She threw eggs at me when we were baking to make me laugh and held back opinions on my boyfriends until we had broken up and she confessed she didn’t like the guy the whole time. She listened to Rihanna and Jay Z and Donna Summer and ABBA when she was cooking, singing along. She loved dancing with my father. She fed the deer every day, named them and their babies, and could even call them to her.

My mom rescued dogs when she could, stealing one little pup named Coco with my dad’s help from a family in Alabama who abandoned the dog and left her outside when they went on a vacation. She had a particularly special bond with her last two miniature dachshunds, Amber and Lucy, both rescues, to the point that she called them my “sisters”.

She was the type to do anything to help an animal or a friend.

And if you didn’t know it already, her grandson Cole was absolutely the light of her life. She held him a few hours after he was born, only 4lbs 6oz, after he unexpectedly made his way into the world on Thanksgiving Day. She called me that morning and kept asking me if I wanted a little turkey, to which I kept telling her no because it was breakfast and I wanted eggs. It took me a few minutes to figure out what she was talking about. We spend Thanksgiving evening in the hospital, waiting for his official arrival, and she was so grateful to be with my brother and his wife shortly after Cole appeared.

We thought we might lose her in July, until my brother brought Cole for a visit and she lit up and started singing him songs. I think we had a little more time with her because she wanted more time with him.

The sucky part about life is that it’s always finite. We have time here together, but we’re not sure how much and all we can say with certainty is that one day we all have to leave.

Losing a family member to cancer is particularly sucky. My mom fought the bile duct and pancreatic cancer for two years, and when the doctors told us in June the cancer was back, we knew we had less time than most people do. But we still had something and I only wish I could have done more for her and with her.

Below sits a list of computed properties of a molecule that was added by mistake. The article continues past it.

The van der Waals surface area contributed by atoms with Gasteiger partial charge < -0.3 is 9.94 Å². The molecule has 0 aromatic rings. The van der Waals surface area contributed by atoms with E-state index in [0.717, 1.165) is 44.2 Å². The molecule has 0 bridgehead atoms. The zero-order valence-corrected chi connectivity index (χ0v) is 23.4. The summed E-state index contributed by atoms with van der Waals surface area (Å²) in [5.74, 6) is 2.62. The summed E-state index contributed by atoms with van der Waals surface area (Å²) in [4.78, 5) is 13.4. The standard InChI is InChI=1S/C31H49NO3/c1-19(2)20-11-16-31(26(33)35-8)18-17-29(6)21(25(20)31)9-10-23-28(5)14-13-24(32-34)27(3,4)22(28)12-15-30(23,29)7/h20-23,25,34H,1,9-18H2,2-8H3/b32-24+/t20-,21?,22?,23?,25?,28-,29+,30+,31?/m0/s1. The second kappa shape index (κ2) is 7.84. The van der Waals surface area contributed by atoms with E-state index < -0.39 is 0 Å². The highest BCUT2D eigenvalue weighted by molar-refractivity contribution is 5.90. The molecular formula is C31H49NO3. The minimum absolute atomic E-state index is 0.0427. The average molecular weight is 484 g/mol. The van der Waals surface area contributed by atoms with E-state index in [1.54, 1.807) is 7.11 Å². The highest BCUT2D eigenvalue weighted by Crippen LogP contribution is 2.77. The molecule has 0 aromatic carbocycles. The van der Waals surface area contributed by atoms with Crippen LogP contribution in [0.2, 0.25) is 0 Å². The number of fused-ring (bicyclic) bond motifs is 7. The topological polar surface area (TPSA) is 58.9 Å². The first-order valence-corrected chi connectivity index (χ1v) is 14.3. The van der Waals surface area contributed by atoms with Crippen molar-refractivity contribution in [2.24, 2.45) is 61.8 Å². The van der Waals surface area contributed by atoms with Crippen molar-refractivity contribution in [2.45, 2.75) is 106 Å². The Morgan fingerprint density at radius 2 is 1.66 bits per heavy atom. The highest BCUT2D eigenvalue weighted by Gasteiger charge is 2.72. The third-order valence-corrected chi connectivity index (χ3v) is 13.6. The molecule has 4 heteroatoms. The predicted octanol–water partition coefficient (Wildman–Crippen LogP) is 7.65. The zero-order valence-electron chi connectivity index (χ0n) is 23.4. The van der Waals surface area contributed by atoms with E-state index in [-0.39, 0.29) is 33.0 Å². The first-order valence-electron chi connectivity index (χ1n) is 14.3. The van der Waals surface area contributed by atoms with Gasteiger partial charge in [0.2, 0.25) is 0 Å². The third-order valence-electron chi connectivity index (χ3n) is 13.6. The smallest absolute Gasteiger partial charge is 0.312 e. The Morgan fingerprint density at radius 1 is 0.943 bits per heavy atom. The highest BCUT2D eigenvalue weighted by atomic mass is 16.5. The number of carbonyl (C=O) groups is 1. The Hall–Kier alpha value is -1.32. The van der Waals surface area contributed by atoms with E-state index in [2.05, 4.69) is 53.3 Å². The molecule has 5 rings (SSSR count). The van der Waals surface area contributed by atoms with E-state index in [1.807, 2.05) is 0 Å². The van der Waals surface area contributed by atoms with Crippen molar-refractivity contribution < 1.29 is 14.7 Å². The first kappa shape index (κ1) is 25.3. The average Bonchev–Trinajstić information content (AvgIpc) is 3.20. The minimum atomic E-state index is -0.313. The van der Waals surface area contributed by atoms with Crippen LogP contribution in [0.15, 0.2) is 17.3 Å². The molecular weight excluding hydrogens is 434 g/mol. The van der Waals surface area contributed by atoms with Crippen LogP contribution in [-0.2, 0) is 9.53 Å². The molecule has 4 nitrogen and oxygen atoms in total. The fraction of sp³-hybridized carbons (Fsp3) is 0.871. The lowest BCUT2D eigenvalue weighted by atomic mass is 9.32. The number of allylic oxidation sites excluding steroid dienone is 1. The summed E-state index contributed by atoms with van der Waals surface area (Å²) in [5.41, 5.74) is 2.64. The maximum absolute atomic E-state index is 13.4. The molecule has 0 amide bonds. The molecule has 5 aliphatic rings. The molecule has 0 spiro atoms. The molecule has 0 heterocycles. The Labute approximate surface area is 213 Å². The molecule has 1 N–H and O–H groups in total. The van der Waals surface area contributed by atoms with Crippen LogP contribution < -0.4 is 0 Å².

I want more time with my mom, that I can’t have. I wanted her to walk me down the aisle when I got married. I wanted to take her to see the fireworks at Longwood Gardens. I want to hear her voice one more time. I want so many little things that are now gone from me.

There was a moment on the final day she was passing that she looked at me. She had her eyes closed the whole morning, but as I sat there and spoke to her, she opened them and for a moment, they settled on me. I told her that I loved her more than anything and that I would take care of everyone. Days before that, when she could still communicate well, she asked me to take care of my dad. But there, as I watched her start to transition, I just wanted to assure her everyone would be taken care of. And I sang her the lullaby she sang to me when I was a child and couldn’t fall asleep, and then I sang the first few lines of “You Are My Sunshine” until the tears choked me up and I couldn’t anymore. I felt so connected to her spirit in those final moments with her. Not too long after that, she passed.

I want to tell you stories about her, because the greatest gifts we can give people are stories and memories and moments and love. And my mom gave so much love to the people around her.